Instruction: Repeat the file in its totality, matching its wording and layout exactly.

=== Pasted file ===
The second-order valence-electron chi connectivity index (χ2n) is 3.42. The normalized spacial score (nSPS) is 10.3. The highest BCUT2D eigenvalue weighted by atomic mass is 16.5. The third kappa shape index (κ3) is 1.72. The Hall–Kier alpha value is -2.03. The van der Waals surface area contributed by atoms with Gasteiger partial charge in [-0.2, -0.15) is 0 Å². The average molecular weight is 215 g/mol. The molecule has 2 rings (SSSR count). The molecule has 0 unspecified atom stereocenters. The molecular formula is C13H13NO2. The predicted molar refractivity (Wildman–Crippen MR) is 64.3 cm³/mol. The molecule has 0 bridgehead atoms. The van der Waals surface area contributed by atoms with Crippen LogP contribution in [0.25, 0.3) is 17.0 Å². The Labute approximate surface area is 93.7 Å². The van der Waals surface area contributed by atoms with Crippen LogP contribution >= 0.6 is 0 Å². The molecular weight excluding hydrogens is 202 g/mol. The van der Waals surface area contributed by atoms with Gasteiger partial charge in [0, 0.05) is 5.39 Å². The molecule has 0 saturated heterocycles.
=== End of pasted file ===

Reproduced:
The second-order valence-electron chi connectivity index (χ2n) is 3.42. The normalized spacial score (nSPS) is 10.3. The highest BCUT2D eigenvalue weighted by atomic mass is 16.5. The third kappa shape index (κ3) is 1.72. The Hall–Kier alpha value is -2.03. The van der Waals surface area contributed by atoms with Gasteiger partial charge in [-0.2, -0.15) is 0 Å². The average molecular weight is 215 g/mol. The molecule has 2 rings (SSSR count). The molecule has 0 unspecified atom stereocenters. The molecular formula is C13H13NO2. The predicted molar refractivity (Wildman–Crippen MR) is 64.3 cm³/mol. The molecule has 0 bridgehead atoms. The van der Waals surface area contributed by atoms with Crippen LogP contribution in [0.25, 0.3) is 17.0 Å². The Labute approximate surface area is 93.7 Å². The van der Waals surface area contributed by atoms with Crippen LogP contribution >= 0.6 is 0 Å². The molecular weight excluding hydrogens is 202 g/mol. The van der Waals surface area contributed by atoms with Gasteiger partial charge in [0, 0.05) is 5.39 Å². The molecule has 0 saturated heterocycles.